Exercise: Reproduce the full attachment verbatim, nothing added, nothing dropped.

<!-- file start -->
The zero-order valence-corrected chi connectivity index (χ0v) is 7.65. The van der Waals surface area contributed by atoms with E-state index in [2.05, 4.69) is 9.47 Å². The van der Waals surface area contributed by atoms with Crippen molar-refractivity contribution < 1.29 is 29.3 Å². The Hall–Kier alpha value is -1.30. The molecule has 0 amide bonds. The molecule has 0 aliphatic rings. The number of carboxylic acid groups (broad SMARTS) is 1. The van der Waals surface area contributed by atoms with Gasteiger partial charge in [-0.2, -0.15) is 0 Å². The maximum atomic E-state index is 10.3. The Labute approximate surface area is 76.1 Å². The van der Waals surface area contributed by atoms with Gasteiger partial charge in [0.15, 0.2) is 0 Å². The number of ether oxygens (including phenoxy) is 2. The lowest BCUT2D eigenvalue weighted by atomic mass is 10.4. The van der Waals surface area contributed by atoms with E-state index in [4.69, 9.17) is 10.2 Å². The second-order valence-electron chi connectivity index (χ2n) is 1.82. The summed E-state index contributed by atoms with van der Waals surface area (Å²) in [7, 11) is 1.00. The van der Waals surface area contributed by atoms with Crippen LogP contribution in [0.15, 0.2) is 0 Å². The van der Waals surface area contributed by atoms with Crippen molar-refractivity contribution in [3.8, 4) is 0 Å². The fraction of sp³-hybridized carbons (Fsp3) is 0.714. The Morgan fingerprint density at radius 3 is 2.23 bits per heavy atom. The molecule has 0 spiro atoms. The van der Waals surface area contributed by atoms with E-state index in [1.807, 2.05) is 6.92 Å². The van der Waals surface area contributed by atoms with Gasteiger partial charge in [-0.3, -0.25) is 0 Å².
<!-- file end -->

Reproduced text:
The zero-order valence-corrected chi connectivity index (χ0v) is 7.65. The van der Waals surface area contributed by atoms with E-state index in [2.05, 4.69) is 9.47 Å². The van der Waals surface area contributed by atoms with Crippen molar-refractivity contribution < 1.29 is 29.3 Å². The Hall–Kier alpha value is -1.30. The molecule has 0 amide bonds. The molecule has 0 aliphatic rings. The number of carboxylic acid groups (broad SMARTS) is 1. The van der Waals surface area contributed by atoms with Gasteiger partial charge in [-0.2, -0.15) is 0 Å². The maximum atomic E-state index is 10.3. The Labute approximate surface area is 76.1 Å². The van der Waals surface area contributed by atoms with Gasteiger partial charge in [0.15, 0.2) is 0 Å². The number of ether oxygens (including phenoxy) is 2. The lowest BCUT2D eigenvalue weighted by atomic mass is 10.4. The van der Waals surface area contributed by atoms with E-state index in [4.69, 9.17) is 10.2 Å². The second-order valence-electron chi connectivity index (χ2n) is 1.82. The summed E-state index contributed by atoms with van der Waals surface area (Å²) in [7, 11) is 1.00. The van der Waals surface area contributed by atoms with Crippen LogP contribution in [0.15, 0.2) is 0 Å². The van der Waals surface area contributed by atoms with Crippen molar-refractivity contribution in [3.8, 4) is 0 Å². The fraction of sp³-hybridized carbons (Fsp3) is 0.714. The Morgan fingerprint density at radius 3 is 2.23 bits per heavy atom. The molecule has 0 spiro atoms. The van der Waals surface area contributed by atoms with E-state index in [1.807, 2.05) is 6.92 Å². The van der Waals surface area contributed by atoms with Gasteiger partial charge in [-0.3, -0.25) is 0 Å².